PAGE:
On June 28th, Erin Spineto, Renee Moreno, and I swam 12.5 miles around the island of Key West, FL. We were the first team of people with type 1 diabetes to swim the race, and we swam a significant portion against the current. The water was so shallow that we jammed our fingers into the coral, and they bled. We swam over the tops of sharks. We were impatient with each other and laughed about it later. Read more
Even though Bisi can live a long, healthy life, I feel terribly sad for her, and for us. Sad that she will need tens (hundreds?) of thousands of blood tests and injections; sad that what she can eat and how she lives is so much more regimented and restricted than it was before; that she faces health consequences and worries that a six year old shouldn’t have to know about or think about. And I feel sad, even though she is a girl who takes an enormous amount of pleasure out of life, that she knows her life is shadowed by this. Read more
In a recent diaTribe interview with David Panzirer and Dana Ball, two of the main figures behind the Helmsley Charitable Trusts’s Type 1 Diabetes program, both men were asked what would be the most important advance in type 1 diabetes over the next five or ten years. Both men answered that improved continuous glucose monitoring technology has the potential to revolutionize the lives of people with type 1 diabetes. Read more
Azurite’s idea is based on the fact that an electromagnetic signal, depending on its wavelength, can bounce off a surface and return to its source with a particular pattern reflective of the surface it encountered. Glucose molecules, like any material, reflect a unique electromagnetic signal based on their inherent electrical properties. So Azurite hopes to bounce an electromagnetic signal off the glucose in your blood, Read more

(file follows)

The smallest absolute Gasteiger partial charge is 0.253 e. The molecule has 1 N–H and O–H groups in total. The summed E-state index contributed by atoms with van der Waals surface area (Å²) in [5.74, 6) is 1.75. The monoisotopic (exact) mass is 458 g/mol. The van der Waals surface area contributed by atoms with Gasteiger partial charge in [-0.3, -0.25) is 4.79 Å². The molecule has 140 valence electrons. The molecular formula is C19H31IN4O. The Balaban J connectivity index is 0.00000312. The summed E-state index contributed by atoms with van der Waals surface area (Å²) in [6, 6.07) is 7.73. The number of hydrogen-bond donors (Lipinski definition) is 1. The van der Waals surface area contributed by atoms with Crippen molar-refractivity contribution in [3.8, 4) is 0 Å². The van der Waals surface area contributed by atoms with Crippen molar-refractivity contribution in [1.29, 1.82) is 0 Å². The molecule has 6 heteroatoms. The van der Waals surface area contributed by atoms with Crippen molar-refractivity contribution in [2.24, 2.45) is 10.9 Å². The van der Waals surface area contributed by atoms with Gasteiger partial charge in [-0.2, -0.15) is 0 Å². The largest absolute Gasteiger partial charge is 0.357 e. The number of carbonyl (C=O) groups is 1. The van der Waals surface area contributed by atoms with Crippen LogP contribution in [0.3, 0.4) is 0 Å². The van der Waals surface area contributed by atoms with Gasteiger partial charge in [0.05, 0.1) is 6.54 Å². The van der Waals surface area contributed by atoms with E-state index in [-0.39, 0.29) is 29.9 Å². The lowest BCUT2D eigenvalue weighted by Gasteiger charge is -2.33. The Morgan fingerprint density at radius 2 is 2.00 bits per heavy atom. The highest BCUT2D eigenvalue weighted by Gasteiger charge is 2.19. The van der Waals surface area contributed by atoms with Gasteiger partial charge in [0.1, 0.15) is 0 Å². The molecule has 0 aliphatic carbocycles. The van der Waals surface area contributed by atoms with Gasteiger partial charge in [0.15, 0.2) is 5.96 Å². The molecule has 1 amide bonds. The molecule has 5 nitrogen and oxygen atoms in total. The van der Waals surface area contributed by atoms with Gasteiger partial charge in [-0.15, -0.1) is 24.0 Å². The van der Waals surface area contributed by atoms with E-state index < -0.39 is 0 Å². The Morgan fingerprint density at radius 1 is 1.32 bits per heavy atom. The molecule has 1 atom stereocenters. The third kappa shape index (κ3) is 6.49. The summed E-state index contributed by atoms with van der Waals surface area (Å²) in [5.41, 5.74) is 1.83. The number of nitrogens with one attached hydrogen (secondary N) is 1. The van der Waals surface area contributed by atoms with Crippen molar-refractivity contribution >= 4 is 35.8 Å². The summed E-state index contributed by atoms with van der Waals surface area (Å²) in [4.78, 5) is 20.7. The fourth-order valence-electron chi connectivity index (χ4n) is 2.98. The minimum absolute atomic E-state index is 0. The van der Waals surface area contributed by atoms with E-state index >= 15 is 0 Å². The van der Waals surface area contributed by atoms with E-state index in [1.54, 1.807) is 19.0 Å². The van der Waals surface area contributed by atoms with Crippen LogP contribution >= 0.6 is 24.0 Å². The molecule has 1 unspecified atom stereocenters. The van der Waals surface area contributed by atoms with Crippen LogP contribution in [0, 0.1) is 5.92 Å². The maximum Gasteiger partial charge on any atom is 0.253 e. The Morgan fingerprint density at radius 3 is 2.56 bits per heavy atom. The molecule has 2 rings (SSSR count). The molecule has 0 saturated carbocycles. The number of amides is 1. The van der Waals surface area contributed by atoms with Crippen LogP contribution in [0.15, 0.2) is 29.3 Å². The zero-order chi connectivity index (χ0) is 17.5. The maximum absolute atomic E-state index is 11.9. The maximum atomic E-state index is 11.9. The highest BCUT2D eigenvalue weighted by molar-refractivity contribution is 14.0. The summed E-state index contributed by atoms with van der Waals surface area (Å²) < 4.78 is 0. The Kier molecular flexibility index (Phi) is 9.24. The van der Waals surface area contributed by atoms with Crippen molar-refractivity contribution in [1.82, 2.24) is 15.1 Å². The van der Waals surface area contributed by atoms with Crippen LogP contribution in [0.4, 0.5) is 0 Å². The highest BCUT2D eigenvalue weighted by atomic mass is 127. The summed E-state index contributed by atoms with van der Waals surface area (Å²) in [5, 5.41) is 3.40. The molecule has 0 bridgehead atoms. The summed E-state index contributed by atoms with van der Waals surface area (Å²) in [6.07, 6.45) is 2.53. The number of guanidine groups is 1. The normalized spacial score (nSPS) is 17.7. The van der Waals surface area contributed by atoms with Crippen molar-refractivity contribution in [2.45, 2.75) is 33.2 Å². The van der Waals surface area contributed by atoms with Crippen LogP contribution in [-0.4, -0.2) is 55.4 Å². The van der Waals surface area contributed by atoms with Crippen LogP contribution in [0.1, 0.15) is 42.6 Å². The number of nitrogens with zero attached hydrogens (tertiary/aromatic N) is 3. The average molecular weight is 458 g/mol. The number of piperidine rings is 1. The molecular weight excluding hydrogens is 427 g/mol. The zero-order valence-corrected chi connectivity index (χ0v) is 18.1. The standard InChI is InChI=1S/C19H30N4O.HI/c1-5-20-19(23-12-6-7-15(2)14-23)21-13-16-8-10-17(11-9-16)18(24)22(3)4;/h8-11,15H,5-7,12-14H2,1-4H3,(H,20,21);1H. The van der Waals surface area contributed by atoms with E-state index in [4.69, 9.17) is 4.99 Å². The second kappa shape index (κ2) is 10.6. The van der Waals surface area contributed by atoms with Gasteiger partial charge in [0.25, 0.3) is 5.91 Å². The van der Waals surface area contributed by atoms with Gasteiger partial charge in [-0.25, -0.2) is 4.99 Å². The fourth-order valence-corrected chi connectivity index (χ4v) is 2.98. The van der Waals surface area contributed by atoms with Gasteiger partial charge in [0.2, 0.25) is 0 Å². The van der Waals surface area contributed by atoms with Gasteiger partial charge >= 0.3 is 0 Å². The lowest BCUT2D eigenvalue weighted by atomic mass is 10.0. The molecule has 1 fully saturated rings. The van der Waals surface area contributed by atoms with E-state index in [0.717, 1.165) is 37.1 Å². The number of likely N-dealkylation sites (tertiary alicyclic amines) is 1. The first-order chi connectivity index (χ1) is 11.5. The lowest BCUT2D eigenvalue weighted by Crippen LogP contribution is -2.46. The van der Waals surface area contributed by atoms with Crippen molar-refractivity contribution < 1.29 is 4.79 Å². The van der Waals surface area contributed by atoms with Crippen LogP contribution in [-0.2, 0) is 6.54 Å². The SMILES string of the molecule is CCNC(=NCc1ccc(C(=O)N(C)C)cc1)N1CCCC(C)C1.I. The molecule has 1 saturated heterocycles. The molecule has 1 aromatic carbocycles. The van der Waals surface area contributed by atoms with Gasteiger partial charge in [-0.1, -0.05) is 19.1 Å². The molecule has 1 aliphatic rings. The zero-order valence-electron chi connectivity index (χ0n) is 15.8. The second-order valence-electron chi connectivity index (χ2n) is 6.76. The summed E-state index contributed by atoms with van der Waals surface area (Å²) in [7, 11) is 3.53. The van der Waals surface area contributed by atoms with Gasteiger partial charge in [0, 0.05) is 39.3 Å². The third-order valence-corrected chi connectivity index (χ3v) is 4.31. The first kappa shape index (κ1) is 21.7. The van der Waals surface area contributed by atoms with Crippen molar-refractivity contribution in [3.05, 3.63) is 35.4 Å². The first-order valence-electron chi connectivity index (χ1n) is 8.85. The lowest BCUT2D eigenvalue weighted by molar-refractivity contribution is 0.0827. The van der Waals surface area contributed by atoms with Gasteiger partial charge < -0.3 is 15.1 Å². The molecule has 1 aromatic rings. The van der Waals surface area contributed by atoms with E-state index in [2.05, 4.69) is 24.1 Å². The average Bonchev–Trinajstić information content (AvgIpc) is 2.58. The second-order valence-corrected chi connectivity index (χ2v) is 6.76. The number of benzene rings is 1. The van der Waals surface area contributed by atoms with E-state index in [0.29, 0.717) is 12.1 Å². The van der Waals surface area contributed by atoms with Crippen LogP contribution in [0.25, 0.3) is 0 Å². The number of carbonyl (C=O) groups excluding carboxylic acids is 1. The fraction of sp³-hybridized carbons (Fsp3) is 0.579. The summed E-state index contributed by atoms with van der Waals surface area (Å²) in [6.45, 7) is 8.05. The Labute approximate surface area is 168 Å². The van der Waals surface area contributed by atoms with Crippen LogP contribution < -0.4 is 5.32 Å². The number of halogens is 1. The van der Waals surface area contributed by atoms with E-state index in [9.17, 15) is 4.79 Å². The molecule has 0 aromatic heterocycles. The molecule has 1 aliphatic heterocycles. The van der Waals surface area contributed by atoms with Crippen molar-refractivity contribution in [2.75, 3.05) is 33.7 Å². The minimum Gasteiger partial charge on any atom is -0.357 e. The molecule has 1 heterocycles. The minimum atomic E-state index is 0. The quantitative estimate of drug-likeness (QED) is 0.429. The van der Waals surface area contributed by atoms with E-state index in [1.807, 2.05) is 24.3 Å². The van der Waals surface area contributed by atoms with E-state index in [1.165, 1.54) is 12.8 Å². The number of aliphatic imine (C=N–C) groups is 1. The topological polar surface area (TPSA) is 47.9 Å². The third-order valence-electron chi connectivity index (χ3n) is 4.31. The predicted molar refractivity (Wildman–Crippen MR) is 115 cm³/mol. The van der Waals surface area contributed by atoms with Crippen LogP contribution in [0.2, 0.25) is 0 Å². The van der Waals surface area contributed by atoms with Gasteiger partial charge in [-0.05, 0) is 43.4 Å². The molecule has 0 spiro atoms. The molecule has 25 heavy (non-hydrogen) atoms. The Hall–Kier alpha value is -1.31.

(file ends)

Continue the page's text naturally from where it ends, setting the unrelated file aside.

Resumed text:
It’s important for parents to make a list for themselves and the rest of their family and then stick to it during diabetes camp weeks. It’s just too easy for diabetes to remain front and center in our lives, even when our kids are away. A little work at tucking it away isn’t just not selfish, it might just be semi selfless, since it makes us both physically and emotionally stronger, and helps bolster the entire family. Read more
Many parents I know with diabetes themselves, or who have one child with diabetes, occasionally check the blood sugar level of a particularly thirsty non-diabetic toddler or a seems-sleepier-than-usual non-diabetic sibling. But there is no palm reading for as-of-yet unpricked fingers. I can’t sit around worrying for what may or may not happen. I am sure I will see the symptoms if they appear. I’m sure I’m equipped to handle a diagnosis. Why put myself or my kid through unnecessary worry, stress, or pain?
“I wish I hadn’t known about all the things that could have gone wrong with my pregnancy, and that I could have focused instead on all the things that were going right. We get so used to our bodies being broken, so it’s that much more important to focus on the cool stuff, like baby building. I still can’t believe I pulled it off.”
Jeff Hitchcock and his website, Children with Diabetes, have gone through some significant changes recently. These changes reflect how growth and success brings its own set of challenges, and also reflect some larger changes taking place in how diabetes functions as a business. Read more
Sometimes, when you’re stuck and spinning your wheels without making much forward progress, putting it in reverse can get you going. That’s what Dr. Lawrence Steinman and his colleagues are doing by attempting to cure type 1 diabetes with a unique and groundbreaking “reverse vaccine.”
The change in thinking about the ways type 2 diabetes evolves indirectly opened the door to considering new ways of thinking about how type 1 diabetes behaves. That shift led to considering whether that door swung both ways and if type 1 diabetics might benefit from treatments designed to treat type 2 diabetes.